Volume 8, Issue 6 (June 2011)
Effect of Temperature and Pressure on Wear Properties of Ion Nitrided AISI 316 and 409 Stainless Steels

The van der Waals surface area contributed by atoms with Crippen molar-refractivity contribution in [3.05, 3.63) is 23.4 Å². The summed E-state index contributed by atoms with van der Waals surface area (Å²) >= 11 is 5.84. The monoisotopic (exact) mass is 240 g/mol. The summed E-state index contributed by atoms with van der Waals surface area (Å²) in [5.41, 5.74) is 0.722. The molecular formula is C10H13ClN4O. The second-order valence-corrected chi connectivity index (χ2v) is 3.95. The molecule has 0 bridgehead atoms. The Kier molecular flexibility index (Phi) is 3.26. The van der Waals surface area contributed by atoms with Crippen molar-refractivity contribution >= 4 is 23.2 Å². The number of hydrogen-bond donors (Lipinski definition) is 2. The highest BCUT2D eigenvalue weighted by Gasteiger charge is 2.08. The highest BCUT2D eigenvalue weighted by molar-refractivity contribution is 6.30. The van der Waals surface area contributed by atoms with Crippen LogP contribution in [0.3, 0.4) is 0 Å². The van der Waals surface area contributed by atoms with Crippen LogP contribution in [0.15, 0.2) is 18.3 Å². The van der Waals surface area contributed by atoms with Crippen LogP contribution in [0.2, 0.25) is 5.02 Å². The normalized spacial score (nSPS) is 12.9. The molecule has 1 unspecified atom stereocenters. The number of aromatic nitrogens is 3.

Stainless steels are widely used in chemical and other industries due to their corrosion resistance. However, because of their low hardness and wear properties, their applications are limited. Many attempts have been made to increase the surface hardness of these materials by using plasma techniques. Plasma nitriding is distinguished by its effectiveness, and for presenting a relatively low cost and being a clean process, producing hard surface layers on stainless steels. Aiming to verify the influence of the temperature and pressure on the modified resultant layers, samples of AISI 316 and 409 stainless steels were plasma nitrided in two different temperatures (450 and 500°C) and pressures of 400, 500, and 600 Pa for 5 h. After the nitriding treatment, the layers were analyzed by means of optical microscopy and wear tests. Wear tests were conducted in a fixed-ball micro-wear machine without lubrication. After the plasma nitriding treatment on AISI 316 and 409 samples, homogeneous and continuous layers were produced and their thicknesses increased as the temperature increased and as the pressure decreased. The nitriding treatment on the AISI 316 steel resulted on the formation of expanded austenite layers at 450°C and chromium nitrides (CrN and Cr2N) phases at 500°C. The nitriding treatment on AISI 409 yielded the formation of similar layers for both treatment temperatures; these layers constituted mainly chromium (Cr2N) and iron (Fe2N, Fe3N, and Fe4N) nitrides. After the nitriding treatment, the AISI 316 steel sample presented higher wear resistance for lower temperature and pressure values. The increase on layer fragility, for higher temperature and pressure values, can be responsible for this inverse tendency. The wear resistance of the nitrided AISI 409 sample followed a logic tendency: the harder the layer, the better the performance, i.e., the performance was improved with the increase in both the temperature and pressure.